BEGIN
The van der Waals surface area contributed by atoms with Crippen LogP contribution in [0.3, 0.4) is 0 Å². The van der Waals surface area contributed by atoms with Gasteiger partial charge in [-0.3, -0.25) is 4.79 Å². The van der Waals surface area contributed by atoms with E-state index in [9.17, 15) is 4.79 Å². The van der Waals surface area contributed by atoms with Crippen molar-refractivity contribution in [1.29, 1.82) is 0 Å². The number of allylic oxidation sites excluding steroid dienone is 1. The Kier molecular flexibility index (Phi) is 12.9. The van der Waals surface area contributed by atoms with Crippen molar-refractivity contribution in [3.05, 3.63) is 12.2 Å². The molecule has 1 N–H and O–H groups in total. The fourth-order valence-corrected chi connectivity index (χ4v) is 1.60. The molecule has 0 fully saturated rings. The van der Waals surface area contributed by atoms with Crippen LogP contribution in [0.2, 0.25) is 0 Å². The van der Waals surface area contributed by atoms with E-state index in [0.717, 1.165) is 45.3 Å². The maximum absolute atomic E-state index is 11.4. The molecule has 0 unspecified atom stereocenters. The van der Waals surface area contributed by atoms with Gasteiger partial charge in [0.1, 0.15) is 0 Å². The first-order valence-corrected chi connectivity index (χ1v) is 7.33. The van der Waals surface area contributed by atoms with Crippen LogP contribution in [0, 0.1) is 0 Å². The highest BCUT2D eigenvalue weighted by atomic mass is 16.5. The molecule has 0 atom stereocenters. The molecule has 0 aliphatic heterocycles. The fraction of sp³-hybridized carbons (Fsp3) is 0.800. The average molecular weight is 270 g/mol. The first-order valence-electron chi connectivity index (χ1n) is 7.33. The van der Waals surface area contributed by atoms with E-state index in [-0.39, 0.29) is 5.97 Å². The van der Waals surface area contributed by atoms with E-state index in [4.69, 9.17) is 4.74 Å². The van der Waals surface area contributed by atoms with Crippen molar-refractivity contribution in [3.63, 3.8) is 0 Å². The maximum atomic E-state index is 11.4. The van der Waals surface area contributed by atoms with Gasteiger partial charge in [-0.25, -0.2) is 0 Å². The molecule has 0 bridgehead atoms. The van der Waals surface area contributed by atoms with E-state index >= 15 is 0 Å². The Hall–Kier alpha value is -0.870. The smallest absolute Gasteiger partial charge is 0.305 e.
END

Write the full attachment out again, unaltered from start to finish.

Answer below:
The van der Waals surface area contributed by atoms with Crippen LogP contribution in [0.3, 0.4) is 0 Å². The van der Waals surface area contributed by atoms with Gasteiger partial charge in [-0.3, -0.25) is 4.79 Å². The van der Waals surface area contributed by atoms with E-state index in [9.17, 15) is 4.79 Å². The van der Waals surface area contributed by atoms with Crippen molar-refractivity contribution in [1.29, 1.82) is 0 Å². The number of allylic oxidation sites excluding steroid dienone is 1. The Kier molecular flexibility index (Phi) is 12.9. The van der Waals surface area contributed by atoms with Crippen molar-refractivity contribution in [3.05, 3.63) is 12.2 Å². The molecule has 1 N–H and O–H groups in total. The fourth-order valence-corrected chi connectivity index (χ4v) is 1.60. The molecule has 0 fully saturated rings. The van der Waals surface area contributed by atoms with Crippen LogP contribution in [0.2, 0.25) is 0 Å². The van der Waals surface area contributed by atoms with E-state index in [0.717, 1.165) is 45.3 Å². The maximum absolute atomic E-state index is 11.4. The molecule has 0 unspecified atom stereocenters. The van der Waals surface area contributed by atoms with Gasteiger partial charge in [0.1, 0.15) is 0 Å². The first-order valence-corrected chi connectivity index (χ1v) is 7.33. The van der Waals surface area contributed by atoms with Crippen LogP contribution in [0, 0.1) is 0 Å². The highest BCUT2D eigenvalue weighted by atomic mass is 16.5. The molecule has 0 atom stereocenters. The molecule has 0 aliphatic heterocycles. The fraction of sp³-hybridized carbons (Fsp3) is 0.800. The average molecular weight is 270 g/mol. The first-order valence-electron chi connectivity index (χ1n) is 7.33. The van der Waals surface area contributed by atoms with E-state index in [-0.39, 0.29) is 5.97 Å². The van der Waals surface area contributed by atoms with E-state index in [4.69, 9.17) is 4.74 Å². The van der Waals surface area contributed by atoms with Crippen molar-refractivity contribution in [3.63, 3.8) is 0 Å². The maximum atomic E-state index is 11.4. The van der Waals surface area contributed by atoms with Gasteiger partial charge in [-0.25, -0.2) is 0 Å². The molecule has 0 bridgehead atoms. The van der Waals surface area contributed by atoms with E-state index >= 15 is 0 Å². The Hall–Kier alpha value is -0.870. The smallest absolute Gasteiger partial charge is 0.305 e.